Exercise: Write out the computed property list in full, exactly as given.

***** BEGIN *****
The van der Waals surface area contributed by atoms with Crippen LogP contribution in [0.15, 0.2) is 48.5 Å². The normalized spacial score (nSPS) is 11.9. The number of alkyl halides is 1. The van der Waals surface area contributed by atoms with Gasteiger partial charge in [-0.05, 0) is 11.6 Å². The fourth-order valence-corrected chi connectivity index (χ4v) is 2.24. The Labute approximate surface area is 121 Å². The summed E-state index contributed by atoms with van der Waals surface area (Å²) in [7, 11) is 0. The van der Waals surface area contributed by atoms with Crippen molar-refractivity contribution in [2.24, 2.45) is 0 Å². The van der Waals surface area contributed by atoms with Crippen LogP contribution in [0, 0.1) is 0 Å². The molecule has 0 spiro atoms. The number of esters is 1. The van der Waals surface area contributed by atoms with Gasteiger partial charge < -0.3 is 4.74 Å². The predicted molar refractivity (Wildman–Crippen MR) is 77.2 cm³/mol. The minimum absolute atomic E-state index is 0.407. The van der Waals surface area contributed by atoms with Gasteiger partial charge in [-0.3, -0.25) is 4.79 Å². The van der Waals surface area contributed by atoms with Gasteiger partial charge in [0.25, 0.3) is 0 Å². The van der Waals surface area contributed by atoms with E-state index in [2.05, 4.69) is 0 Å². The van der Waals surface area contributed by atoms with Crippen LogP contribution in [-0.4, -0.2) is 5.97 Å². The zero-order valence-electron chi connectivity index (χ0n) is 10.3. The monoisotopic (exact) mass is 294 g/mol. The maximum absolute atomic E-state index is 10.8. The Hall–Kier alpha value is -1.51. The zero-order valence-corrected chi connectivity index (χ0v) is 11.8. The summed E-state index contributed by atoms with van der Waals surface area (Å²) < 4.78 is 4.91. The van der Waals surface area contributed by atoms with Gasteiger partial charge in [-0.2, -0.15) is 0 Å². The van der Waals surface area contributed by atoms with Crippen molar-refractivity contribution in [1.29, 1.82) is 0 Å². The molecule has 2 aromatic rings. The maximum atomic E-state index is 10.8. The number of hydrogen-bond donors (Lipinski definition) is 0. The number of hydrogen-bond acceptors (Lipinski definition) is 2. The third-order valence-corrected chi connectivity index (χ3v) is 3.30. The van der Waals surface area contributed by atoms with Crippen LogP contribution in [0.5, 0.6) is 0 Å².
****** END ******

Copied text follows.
The van der Waals surface area contributed by atoms with Crippen LogP contribution in [0.15, 0.2) is 48.5 Å². The normalized spacial score (nSPS) is 11.9. The number of alkyl halides is 1. The van der Waals surface area contributed by atoms with Gasteiger partial charge in [-0.05, 0) is 11.6 Å². The fourth-order valence-corrected chi connectivity index (χ4v) is 2.24. The Labute approximate surface area is 121 Å². The summed E-state index contributed by atoms with van der Waals surface area (Å²) in [7, 11) is 0. The van der Waals surface area contributed by atoms with Crippen molar-refractivity contribution in [2.24, 2.45) is 0 Å². The van der Waals surface area contributed by atoms with Crippen LogP contribution in [0, 0.1) is 0 Å². The molecule has 0 spiro atoms. The number of esters is 1. The van der Waals surface area contributed by atoms with Gasteiger partial charge < -0.3 is 4.74 Å². The predicted molar refractivity (Wildman–Crippen MR) is 77.2 cm³/mol. The minimum absolute atomic E-state index is 0.407. The van der Waals surface area contributed by atoms with Gasteiger partial charge in [-0.3, -0.25) is 4.79 Å². The van der Waals surface area contributed by atoms with Gasteiger partial charge in [0.25, 0.3) is 0 Å². The van der Waals surface area contributed by atoms with E-state index in [2.05, 4.69) is 0 Å². The van der Waals surface area contributed by atoms with Crippen LogP contribution in [-0.4, -0.2) is 5.97 Å². The zero-order valence-electron chi connectivity index (χ0n) is 10.3. The monoisotopic (exact) mass is 294 g/mol. The maximum absolute atomic E-state index is 10.8. The Hall–Kier alpha value is -1.51. The zero-order valence-corrected chi connectivity index (χ0v) is 11.8. The summed E-state index contributed by atoms with van der Waals surface area (Å²) < 4.78 is 4.91. The van der Waals surface area contributed by atoms with Gasteiger partial charge in [-0.2, -0.15) is 0 Å². The van der Waals surface area contributed by atoms with Crippen molar-refractivity contribution in [1.29, 1.82) is 0 Å². The molecule has 2 aromatic rings. The maximum atomic E-state index is 10.8. The number of hydrogen-bond donors (Lipinski definition) is 0. The number of hydrogen-bond acceptors (Lipinski definition) is 2. The third-order valence-corrected chi connectivity index (χ3v) is 3.30. The van der Waals surface area contributed by atoms with Crippen LogP contribution in [0.5, 0.6) is 0 Å².